Cannabis Tax Court Cases #1: CHAMP
As a cannabis business, you will be audited. This is a fact. The IRS has already said that cannabis businesses will be audited. It is not a matter of if, but a matter of when. They are hiring more employees for this very reason. The IRS knows that cannabis companies are going to be looking at ways to cut down on the taxes that they are going to have to pay on their revenue. Because cannabis companies have such a high tax rate, the IRS is going to make sure they get every dollar they are due. 280E not only puts cannabis companies in a hard position tax-wise, but it also gives the IRS more power when determining taxes owed. The IRS is not letting any cannabis companies get by. We’ve already seen the tax court hand down several rulings that back the IRS’s findings of cannabis companies owing more taxes than they actually paid. There has been one tax court case so far where a cannabis company has been able to overcome the IRS on section 280E. This was the CHAMP Case. Here what happened and why the company was so successful.
Californians Helping to Alleviate Medical Problems (CHAMP) v Commissioner
CHAMP is the case cited most frequently by cannabis business owners in tax court for claiming that their deductions are exempt from §280E and, therefore, are allowable. Mostly because it’s been the only successful business to overcome an attack by the IRS over 280E. CHAMP operated a facility where individuals with debilitating diseases could receive counseling and other caregiving services. Access to these services was based on membership, where members paid a monthly fee based on the costs for services. CHAMP also offered medical marijuana to its members.
The first business offered several weekly group sessions focusing on different subjects. They also offered food and hygiene products to low-income clients and allowed its members to consult with a counselor about different items, including housing, health, safety, and legal issues. CHAMP also coordinated weekend social events for its members, such as Friday movie nights. They also coordinated monthly field trips. CHAMP provided members with online computer access. The other business offered medical marijuana.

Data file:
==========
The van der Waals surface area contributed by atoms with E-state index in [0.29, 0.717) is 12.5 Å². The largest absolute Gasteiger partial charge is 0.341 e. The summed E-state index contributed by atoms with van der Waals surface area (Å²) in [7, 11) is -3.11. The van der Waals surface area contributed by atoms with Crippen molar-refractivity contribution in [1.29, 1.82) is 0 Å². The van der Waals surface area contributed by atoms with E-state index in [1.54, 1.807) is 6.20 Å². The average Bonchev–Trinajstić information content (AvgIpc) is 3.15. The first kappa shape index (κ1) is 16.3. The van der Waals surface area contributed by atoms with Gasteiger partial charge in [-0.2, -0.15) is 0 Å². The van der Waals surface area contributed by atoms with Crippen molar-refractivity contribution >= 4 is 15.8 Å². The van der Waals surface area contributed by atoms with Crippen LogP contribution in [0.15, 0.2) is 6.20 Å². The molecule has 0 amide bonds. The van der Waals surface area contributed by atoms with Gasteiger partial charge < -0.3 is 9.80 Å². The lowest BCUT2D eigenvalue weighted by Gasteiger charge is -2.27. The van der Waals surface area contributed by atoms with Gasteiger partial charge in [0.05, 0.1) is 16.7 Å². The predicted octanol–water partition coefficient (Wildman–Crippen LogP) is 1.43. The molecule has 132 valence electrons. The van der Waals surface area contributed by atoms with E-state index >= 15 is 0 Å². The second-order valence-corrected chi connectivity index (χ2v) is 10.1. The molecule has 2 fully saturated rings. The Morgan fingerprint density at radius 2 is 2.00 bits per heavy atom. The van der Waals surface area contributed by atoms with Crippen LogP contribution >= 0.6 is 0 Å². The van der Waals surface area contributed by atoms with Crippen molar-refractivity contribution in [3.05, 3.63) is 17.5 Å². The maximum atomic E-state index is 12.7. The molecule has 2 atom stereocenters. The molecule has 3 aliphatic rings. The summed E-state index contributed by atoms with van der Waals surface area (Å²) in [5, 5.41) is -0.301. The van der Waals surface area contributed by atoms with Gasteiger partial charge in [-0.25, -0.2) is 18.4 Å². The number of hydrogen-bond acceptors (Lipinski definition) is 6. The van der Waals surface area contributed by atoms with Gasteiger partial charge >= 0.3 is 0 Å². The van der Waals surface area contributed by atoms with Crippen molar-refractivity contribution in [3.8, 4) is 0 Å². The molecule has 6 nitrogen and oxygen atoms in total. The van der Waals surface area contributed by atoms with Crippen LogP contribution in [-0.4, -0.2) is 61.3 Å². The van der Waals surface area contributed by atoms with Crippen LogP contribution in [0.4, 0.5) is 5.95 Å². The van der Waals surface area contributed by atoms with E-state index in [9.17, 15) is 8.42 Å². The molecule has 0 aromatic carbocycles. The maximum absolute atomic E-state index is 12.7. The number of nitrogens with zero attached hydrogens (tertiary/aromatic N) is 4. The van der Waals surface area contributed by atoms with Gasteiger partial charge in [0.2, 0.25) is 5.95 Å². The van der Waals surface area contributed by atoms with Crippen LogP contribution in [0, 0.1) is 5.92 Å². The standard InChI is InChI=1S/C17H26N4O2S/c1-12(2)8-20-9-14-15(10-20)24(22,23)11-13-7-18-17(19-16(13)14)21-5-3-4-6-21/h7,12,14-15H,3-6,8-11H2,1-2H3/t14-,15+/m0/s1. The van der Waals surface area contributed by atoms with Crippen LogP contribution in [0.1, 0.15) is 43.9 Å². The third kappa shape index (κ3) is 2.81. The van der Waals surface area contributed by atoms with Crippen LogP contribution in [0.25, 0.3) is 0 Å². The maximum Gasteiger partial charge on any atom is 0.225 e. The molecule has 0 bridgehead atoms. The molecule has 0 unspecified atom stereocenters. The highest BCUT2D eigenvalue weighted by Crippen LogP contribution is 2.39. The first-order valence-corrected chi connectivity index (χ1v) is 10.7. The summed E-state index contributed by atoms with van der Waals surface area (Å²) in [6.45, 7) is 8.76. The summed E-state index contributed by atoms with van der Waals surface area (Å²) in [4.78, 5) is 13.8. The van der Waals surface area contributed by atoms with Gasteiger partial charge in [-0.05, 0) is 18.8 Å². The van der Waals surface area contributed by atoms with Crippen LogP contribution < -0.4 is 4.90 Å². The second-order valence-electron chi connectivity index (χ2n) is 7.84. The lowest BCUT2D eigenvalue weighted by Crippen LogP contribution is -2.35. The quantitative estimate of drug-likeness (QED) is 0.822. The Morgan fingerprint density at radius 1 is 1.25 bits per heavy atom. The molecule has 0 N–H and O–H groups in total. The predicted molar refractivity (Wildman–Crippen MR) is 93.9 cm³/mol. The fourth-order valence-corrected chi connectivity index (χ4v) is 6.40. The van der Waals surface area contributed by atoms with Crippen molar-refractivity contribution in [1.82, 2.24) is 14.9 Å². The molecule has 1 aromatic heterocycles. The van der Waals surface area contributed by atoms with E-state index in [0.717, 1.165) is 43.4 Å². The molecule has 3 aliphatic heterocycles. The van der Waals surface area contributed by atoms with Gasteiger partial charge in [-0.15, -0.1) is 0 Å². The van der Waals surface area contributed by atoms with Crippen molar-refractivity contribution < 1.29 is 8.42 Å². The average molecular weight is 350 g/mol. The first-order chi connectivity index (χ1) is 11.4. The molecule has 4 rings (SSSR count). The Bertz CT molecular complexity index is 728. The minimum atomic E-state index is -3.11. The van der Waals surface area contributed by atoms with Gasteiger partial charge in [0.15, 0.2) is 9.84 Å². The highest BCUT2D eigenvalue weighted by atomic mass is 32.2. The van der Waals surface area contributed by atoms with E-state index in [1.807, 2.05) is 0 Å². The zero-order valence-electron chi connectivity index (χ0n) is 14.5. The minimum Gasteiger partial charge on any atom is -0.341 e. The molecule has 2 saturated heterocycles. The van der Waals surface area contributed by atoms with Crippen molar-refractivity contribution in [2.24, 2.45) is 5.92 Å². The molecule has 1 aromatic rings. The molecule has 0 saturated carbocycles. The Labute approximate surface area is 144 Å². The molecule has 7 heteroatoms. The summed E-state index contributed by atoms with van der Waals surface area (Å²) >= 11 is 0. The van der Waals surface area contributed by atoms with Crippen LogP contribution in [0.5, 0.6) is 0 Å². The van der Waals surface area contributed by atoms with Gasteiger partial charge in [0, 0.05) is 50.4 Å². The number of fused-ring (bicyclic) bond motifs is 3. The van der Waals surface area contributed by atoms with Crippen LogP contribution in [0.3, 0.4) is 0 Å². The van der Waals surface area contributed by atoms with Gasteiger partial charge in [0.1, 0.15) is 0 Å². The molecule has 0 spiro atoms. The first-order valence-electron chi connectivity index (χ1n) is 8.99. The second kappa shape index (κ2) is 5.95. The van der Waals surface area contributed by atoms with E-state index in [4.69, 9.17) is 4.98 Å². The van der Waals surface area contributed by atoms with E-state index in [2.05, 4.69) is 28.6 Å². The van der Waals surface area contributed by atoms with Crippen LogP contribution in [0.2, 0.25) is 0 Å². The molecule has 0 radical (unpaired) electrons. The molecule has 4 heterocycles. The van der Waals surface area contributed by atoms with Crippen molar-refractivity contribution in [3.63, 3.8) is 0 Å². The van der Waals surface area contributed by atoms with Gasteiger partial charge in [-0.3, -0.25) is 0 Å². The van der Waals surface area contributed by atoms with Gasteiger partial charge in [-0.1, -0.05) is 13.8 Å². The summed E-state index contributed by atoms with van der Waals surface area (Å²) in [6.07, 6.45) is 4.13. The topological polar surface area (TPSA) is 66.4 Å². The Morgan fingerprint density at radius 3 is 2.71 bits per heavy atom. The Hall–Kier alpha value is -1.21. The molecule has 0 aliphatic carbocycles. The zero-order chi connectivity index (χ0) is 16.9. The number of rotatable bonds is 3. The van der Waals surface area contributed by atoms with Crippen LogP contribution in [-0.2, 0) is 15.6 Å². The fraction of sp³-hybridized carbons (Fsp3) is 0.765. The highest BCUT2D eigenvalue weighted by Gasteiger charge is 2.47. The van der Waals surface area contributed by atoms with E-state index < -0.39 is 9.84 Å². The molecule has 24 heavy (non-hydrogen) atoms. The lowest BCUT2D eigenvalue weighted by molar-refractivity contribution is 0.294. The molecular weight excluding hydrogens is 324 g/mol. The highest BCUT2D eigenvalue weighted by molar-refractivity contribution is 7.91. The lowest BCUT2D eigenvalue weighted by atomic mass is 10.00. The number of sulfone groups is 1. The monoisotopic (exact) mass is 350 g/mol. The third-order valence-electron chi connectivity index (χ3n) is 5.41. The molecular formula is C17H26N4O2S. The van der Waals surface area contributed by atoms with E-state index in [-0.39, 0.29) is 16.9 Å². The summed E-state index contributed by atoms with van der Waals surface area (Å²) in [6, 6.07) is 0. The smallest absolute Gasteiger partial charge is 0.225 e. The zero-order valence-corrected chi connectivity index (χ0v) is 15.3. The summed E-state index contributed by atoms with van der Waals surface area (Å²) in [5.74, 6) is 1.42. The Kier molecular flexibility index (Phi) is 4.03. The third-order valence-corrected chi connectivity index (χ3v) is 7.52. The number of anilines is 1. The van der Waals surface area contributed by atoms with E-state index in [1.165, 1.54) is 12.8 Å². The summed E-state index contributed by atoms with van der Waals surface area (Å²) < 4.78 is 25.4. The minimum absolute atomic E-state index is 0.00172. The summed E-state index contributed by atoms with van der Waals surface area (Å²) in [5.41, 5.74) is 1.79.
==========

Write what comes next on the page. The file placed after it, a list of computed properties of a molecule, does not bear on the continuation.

After examination, the IRS determined that CHAMP was trafficking in a controlled substance and disallowed all business expenses except for Cost of Goods Sold, as directed by Section 280E. The IRS then assessed the tax assessment along with penalties and interest. CHAMP fought the assessment claiming that it engaged in two separate businesses, one being the caregiving and counseling service and the other being the supplying of medical marijuana. The Tax Court agreed and CHAMP was able to successfully deduct ordinary and necessary business expenses (aside from its cost of goods sold) as they fell under its primary business of counseling and caregiving services. For purposes of determining the applicability of §280E, the court looked to the degree of economic interrelationship between the two business undertakings. CHAMP’s non-cannabis activities were substantial enough that it was enough to be a standalone business and didn’t need the cannabis activities to survive. The court found that the caregiving services were actually more dominant than medical marijuana sales. The court also noted CHAMP was “regularly and extensively involved in the provision of caregiving services, and those services are substantially different from petitioner’s provision of medical marijuana.”
The CHAMP case is important because it has been the most successful tax court case we’ve seen from a business dealing with cannabis. The takeaways from this case are important because others have tried to use this case to allow regular business expenses and they have failed. If you are going to try this route, it’s important to take the necessary steps. First, set up two different businesses. Make different business entities and structures, have different accounting books for each business and keep expenses separate. This is a basic, but also a very important step as this shows the IRS that you started it as two distinct businesses. Next, make sure both businesses can stand alone. In CHAMP, the caregiving side of the business was more dominant than the marijuana side. If the court thinks the non-cannabis business cannot stand without the cannabis business, you will likely lose your deductions. Cases that have tried to replicate the CHAMP case have failed because they tried to use a second business to avoid 280E. It never works. It is important to have two different and profitable businesses for this to work.
If you need help with your cannabis business, Polston Tax can help. We can not only make sure your business is set up correctly, but also that your books are straight and compliant with the IRS. We will show you how to make the most of the deductions you are allowed. Give us a call at 844-841-9857 or click below to schedule a free consultation.
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